Hélio Oiticica

Tropicália, Penetrables PN 2 ‘Purity is a myth’ and PN 3 ‘Imagetical’


Not on display

Hélio Oiticica 1937–1980
Original title
Tropicália, Pentraveis PN 2 'Pureza é um mito' e PN 3 'Imagético'
Wooden frames, cotton fabric, plastic sheets, carpet, nylon fabric, patchouli root, cinnamon sticks, sand, plants, metal, terracotta, brick and other materials
Displayed: 2480 × 15140 × 6350 mm
Purchased with assistance from the American Fund for the Tate Gallery, the Latin American Acquisitions Committee, Tate Members and the Art Fund 2007


Tropicália, Penetrables PN 2 ‘Purity is a myth’ and PN 3 ‘Imagetical’ 1966–7 is a large-scale installation by the Brazilian artist Hélio Oiticica that can be walked through by visitors. The floor is covered in sand, over which a winding gravel path has been laid. This path is flanked by tropical plants in terracotta pots and poems written by the artist on wooden boards. Located alongside the path is a large metallic birdcage containing two live parrots, as well as two wooden-framed structures, or ‘Penetrables’, known as PN 2 and PN 3, which are designed for visitors to enter. PN2 is an open-roofed structure composed of four wooden panels painted in different bright colours which houses herbs and soil. PN 3 is a larger, roofed series of corridors and rooms with ribboned door hangings and panels in wood, fabric and plastic, some of which have floral patterning. Positioned in the darkened space of PN 3 on a wooden crate is a television set broadcasting local channels, which vary depending on where the work is shown.

This work was first displayed at the Museum of Modern Art in Rio de Janeiro in April 1967 as part of the seminal group show New Brazilian Objectivity. It was later shown in an important solo exhibition of Oiticica’s work at the Whitechapel Art Gallery in London in 1969 – a show that was commonly referred to by the artist as ‘The Whitechapel Experience’. In 2007 Tate acquired the original and only version of the Tropicália installation directly from the artist’s estate. It had never previously been sold or appeared at auction, although copies of it have been produced for exhibitions.

By allowing visitors to enter Tropicália rather than observe it from afar, Oiticica may be seen as encouraging a more active form of gallery spectatorship. In 1969 the artist described how a visitor might experience this work:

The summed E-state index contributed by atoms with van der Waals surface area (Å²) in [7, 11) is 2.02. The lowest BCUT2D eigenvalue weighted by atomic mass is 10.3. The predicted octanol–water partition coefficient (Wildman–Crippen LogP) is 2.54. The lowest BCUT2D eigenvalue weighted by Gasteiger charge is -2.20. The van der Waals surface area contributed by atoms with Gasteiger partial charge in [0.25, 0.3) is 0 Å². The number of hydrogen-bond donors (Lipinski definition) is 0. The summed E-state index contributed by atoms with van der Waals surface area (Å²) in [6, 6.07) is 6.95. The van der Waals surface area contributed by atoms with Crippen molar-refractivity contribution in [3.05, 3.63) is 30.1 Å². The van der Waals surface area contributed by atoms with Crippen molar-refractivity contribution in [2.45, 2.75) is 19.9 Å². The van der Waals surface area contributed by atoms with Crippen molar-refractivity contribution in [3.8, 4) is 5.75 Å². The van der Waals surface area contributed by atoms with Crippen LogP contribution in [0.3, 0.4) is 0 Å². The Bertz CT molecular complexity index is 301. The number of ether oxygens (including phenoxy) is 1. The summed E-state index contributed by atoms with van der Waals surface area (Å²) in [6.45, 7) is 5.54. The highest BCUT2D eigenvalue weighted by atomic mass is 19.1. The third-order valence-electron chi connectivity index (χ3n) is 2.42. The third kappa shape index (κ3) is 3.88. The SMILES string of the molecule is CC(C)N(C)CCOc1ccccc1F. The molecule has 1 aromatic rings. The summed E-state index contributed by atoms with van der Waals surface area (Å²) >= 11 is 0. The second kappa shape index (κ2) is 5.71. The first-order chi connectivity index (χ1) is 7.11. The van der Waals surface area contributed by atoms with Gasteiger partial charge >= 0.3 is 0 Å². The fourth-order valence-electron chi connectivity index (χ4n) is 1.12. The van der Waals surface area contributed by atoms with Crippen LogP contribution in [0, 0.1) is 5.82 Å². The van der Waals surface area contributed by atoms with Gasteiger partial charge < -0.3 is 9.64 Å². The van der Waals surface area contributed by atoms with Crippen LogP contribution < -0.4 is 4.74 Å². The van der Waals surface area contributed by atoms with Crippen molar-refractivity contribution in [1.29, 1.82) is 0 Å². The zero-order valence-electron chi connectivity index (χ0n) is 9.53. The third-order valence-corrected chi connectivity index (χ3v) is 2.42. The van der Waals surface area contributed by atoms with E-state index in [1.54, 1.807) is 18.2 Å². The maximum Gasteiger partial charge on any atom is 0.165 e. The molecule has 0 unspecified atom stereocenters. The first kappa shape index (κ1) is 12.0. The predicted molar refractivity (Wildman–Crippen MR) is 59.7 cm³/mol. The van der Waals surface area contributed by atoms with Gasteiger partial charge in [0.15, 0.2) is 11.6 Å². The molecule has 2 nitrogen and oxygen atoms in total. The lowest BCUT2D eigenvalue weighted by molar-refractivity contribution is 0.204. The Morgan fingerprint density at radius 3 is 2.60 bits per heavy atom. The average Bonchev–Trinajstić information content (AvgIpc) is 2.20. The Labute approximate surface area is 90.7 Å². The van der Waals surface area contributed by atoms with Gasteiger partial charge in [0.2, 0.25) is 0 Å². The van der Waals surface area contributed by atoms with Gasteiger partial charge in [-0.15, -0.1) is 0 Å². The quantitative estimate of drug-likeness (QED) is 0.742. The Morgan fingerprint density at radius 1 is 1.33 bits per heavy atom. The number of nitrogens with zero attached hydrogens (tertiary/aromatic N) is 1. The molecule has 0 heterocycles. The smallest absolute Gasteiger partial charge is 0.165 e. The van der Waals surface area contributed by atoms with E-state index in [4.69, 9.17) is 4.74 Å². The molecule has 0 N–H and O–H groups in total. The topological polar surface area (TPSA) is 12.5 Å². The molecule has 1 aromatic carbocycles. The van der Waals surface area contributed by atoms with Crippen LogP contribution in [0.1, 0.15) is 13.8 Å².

Tropicalia is a kind of closed labyrinth without a ‘wayout’ at the end. When you enter it it has no ceiling, and in the spaces through which the spectator circulates there are tactile elements. As you penetrate further on, the sounds you were hearing from the outside (voices and all kinds of sounds) are revealed as coming from a television receiver that is placed working at the very end of it.
(Quoted in Whitechapel Art Gallery 1969, p.19.)

The word ‘tropicália’ was coined by Oiticica for the title of this work. It did not previously exist in the Portuguese language, although its Latin root signifies ‘things tropical, things that are typical of the tropics, the tropical itself’. The term has subsequently been used to describe a much broader artistic movement in Brazil, with a particular emphasis on music (see Ramírez 2007, pp.118–19, 382). The subtitle ‘Purity is a myth’ that relates to PN 2 can be seen as a reference to the claims made by modernist artists such as Piet Mondrian (1872–1944) concerning abstract works in primary colours and geometric forms similar to those employed by Oiticica in this installation.

Tropicália also evokes various other elements of Brazilian culture, from the informal architecture of favelas (slums) to the tropical birds and plants. In 1969 the critic and curator Guy Brett, who organised ‘The Whitechapel Experience’, assessed the national and global contexts of this work:

On one level Tropicalia is an environment of blatantly presented tropical images, and it would be easy to take it superficially as a piece of Brazilian folklore. But the hidden level of Tropicalia is the process of penetrating it, the web of sensory images which produce an intensely intimate confrontation, especially perhaps with the innermost image of all, in pitch darkness, the universal switched-on TV set. The typical turns into the actual in this mythical space.
(Quoted in Whitechapel Art Gallery 1969, p.30.)

Born in Rio in 1937, Oiticica began making abstract paintings in the 1950s before developing three-dimensional works such as Spatial Relief (red) REL 036 1959 (Tate T12763). In 1960 he joined the neo-concrete group of Rio-based artists, which included figures such as Lygia Clark and Lygia Pape, who emphasised feeling and expression rather than scientific rationalism in abstract art. Oiticica’s subsequent Parangolés series (1964–79), which consists of paintings made on layers of plastic and fabric that are designed to be worn while dancing to samba music, further demonstrates his long-running interest in challenging conventions of colour and space.

Further reading
Hélio Oiticica, exhibition catalogue, Whitechapel Art Gallery, London 1969, pp.18–23, 29–30, reproduced p.20.
Guy Brett and Luciano Figueiredo (eds.), Oiticica in London, London 2007, pp.9, 11–13, 20–33, reproduced pp.17, 20, 28, 50, 56–9.
Mari Carmen Ramírez, Hélio Oiticica: The Body of Colour, exhibition catalogue, Tate Modern, London 2007, pp.20, 118–19, 382, reproduced p.119.

Richard Martin
June 2016

Supported by Christie’s.

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